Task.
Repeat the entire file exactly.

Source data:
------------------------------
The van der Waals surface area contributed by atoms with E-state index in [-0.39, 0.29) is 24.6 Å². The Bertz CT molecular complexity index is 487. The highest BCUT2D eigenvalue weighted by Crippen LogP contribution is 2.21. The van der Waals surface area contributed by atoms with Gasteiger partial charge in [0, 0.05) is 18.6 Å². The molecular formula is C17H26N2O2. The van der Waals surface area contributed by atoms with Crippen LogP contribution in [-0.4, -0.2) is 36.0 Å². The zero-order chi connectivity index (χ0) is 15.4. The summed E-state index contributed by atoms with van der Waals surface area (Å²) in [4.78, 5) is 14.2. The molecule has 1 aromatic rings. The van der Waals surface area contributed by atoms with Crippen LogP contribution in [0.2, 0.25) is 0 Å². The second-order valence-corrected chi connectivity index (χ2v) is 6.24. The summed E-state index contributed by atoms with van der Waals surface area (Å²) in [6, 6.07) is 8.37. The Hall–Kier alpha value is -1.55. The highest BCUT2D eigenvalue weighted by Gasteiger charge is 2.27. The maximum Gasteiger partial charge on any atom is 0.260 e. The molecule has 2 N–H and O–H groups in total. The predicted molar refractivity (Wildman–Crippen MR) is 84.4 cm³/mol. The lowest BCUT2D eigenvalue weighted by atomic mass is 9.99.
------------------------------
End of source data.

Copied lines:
The van der Waals surface area contributed by atoms with E-state index in [-0.39, 0.29) is 24.6 Å². The Bertz CT molecular complexity index is 487. The highest BCUT2D eigenvalue weighted by Crippen LogP contribution is 2.21. The van der Waals surface area contributed by atoms with Gasteiger partial charge in [0, 0.05) is 18.6 Å². The molecular formula is C17H26N2O2. The van der Waals surface area contributed by atoms with Crippen LogP contribution in [-0.4, -0.2) is 36.0 Å². The zero-order chi connectivity index (χ0) is 15.4. The summed E-state index contributed by atoms with van der Waals surface area (Å²) in [4.78, 5) is 14.2. The molecule has 1 aromatic rings. The van der Waals surface area contributed by atoms with Crippen LogP contribution in [0.2, 0.25) is 0 Å². The second-order valence-corrected chi connectivity index (χ2v) is 6.24. The summed E-state index contributed by atoms with van der Waals surface area (Å²) in [6, 6.07) is 8.37. The Hall–Kier alpha value is -1.55. The highest BCUT2D eigenvalue weighted by Gasteiger charge is 2.27. The maximum Gasteiger partial charge on any atom is 0.260 e. The molecule has 2 N–H and O–H groups in total. The predicted molar refractivity (Wildman–Crippen MR) is 84.4 cm³/mol. The lowest BCUT2D eigenvalue weighted by atomic mass is 9.99.